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Growing up during the First World War in Worcestershire


The lives of young girls 100 years ago in rural Worcestershire was very different from today. They joined the newly formed girl guides, or girls friendly societies, and they walked out with their sweethearts. The First World War changed all of this as news of the conflict became part of all children’s lives. Their families received letters from men at the front, or heard news of deaths and injuries of their relations tied up in the conflict.  

Even youngsters below the school leaving age of 12 had their lives shaped by the conflict. Their lessons were disrupted or abandoned as they collected eggs for wounded soldiers, grew fruit and vegetables or picked blackberries to make jam for soldiers. School logbooks record that girls knitted and sewed scarves, socks and other items for the troops which delayed their usual needlework classes. Girls also helped put on plays and pageants to raise funds for the Red Cross or provide entertainment for wounded troops in convalescent hospitals across Worcestershire.

Food was a weapon of war, as the country sought to feed the nation and the army despite the U-boat attacks on ships attempting to transport the food which Britain had traditionally imported from the USA, Canada and other countries. In the Vale of Evesham and the fields around the market town of Pershore, growing fruit and vegetables became vital war work. Most famously they grew the Pershore plums which were used to make jam that troops were supplied with as part of their daily rations.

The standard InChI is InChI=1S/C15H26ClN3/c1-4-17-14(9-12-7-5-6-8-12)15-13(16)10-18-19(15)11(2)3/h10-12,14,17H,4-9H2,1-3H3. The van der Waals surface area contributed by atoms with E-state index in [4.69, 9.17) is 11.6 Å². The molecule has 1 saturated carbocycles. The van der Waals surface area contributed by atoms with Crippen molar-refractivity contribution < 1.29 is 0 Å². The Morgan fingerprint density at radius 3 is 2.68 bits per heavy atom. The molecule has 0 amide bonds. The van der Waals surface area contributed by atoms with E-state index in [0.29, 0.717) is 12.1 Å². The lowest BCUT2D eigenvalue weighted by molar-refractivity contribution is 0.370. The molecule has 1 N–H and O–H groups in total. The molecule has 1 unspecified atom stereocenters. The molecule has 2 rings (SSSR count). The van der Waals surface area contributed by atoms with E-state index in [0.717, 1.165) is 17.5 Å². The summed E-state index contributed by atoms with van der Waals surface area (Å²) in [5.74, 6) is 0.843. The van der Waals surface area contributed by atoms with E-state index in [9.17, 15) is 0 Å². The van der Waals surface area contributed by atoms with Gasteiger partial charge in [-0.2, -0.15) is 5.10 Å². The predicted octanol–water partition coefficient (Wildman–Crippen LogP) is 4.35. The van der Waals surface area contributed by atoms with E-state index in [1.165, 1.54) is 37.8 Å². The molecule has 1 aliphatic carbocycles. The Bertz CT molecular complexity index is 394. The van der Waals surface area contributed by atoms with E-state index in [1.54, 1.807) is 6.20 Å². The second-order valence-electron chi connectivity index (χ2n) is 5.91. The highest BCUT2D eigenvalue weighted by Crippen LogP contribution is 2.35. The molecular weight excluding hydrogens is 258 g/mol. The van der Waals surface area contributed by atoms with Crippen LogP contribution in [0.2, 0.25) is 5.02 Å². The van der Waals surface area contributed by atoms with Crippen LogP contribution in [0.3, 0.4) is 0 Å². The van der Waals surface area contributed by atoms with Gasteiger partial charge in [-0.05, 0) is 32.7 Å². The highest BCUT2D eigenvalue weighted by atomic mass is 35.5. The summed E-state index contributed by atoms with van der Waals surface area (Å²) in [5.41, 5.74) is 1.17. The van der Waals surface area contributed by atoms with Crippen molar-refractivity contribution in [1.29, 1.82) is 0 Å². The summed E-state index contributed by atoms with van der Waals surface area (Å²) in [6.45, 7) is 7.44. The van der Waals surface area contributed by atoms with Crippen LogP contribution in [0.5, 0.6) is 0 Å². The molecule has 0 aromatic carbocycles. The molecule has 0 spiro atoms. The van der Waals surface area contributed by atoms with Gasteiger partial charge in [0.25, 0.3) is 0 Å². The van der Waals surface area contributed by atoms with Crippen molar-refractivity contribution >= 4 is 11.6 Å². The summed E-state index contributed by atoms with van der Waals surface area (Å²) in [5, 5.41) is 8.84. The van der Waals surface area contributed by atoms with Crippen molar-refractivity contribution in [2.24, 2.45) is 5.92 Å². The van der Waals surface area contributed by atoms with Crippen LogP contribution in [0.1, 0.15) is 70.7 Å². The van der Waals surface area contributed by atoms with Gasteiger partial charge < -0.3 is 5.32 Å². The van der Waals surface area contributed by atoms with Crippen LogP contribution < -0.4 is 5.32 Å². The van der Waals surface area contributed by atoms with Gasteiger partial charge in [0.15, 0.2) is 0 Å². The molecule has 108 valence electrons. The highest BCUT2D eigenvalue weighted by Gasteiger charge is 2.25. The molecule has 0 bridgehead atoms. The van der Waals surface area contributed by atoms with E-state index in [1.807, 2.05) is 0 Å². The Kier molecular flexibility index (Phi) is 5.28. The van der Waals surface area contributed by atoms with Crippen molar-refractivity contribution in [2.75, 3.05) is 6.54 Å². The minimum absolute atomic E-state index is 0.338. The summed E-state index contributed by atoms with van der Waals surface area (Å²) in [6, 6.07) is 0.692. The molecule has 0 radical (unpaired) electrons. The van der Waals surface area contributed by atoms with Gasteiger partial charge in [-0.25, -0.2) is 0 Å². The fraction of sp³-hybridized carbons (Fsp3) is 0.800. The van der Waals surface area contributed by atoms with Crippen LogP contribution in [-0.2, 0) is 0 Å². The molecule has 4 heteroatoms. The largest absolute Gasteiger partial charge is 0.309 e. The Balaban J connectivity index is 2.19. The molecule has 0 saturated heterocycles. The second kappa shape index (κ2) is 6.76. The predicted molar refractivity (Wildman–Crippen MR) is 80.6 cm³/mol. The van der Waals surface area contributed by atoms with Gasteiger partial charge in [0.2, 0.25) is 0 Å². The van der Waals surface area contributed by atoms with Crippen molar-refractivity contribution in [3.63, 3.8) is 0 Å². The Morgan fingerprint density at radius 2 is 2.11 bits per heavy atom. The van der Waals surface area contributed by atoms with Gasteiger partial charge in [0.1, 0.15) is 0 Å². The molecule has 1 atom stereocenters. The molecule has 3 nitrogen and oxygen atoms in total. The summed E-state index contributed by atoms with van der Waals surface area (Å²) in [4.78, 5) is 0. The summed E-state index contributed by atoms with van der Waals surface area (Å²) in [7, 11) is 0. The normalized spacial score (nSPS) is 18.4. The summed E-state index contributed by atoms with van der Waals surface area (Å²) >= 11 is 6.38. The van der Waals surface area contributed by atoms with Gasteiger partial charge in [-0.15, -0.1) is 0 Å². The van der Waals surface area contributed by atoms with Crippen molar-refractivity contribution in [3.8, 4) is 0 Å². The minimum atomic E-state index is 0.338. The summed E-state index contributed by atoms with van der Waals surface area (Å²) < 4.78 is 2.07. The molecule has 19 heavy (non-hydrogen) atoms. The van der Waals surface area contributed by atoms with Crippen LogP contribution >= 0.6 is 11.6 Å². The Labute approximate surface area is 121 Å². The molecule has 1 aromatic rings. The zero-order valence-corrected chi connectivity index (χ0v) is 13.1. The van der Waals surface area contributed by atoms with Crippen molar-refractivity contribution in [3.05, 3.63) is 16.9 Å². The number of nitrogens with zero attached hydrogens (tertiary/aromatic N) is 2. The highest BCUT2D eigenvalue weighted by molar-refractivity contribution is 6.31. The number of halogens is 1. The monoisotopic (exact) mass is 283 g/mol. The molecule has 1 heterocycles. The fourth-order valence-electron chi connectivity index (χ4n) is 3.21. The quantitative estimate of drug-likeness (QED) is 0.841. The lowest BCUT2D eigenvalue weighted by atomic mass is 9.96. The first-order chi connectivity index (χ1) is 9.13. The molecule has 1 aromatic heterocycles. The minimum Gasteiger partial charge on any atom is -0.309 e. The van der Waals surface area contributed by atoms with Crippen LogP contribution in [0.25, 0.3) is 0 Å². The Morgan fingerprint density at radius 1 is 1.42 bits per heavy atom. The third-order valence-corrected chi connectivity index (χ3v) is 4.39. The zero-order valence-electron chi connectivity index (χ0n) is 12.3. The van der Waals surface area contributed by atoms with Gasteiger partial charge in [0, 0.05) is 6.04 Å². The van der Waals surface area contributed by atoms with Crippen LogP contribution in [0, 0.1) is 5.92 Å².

Schoolgirls and young women from Birmingham University helped harvest these plums. They also picked strawberries, raspberries, blackberries, hops and peas during their holidays. In 1917 one student complained her memories of six weeks working in the fields were: ‘blurred – by vistas and vistas of green. …Green peas!’ For she explained: ‘we picked peas of all varieties and peas in all directions’.

Many young girls took time off school – with or without official permission – to undertake agricultural work. Alternatively, in August 1915, Henry Pitt was fined for not sending his  two children, Alice and Annie, to school. His wife explained she kept the children away to mind her other younger children while she went to work on the land.

Working in the fields was no rural idyll; the labour was long, arduous, and sometimes dangerous.  As the war came to an end on 1918 a sixteen-year-old girl languished and died in Evesham hospital as a consequence of an accident with agricultural machinery. She was as much a tragic victim of war as the boy soldiers many of us have heard about in the Great War. 

By Maggie Andrews

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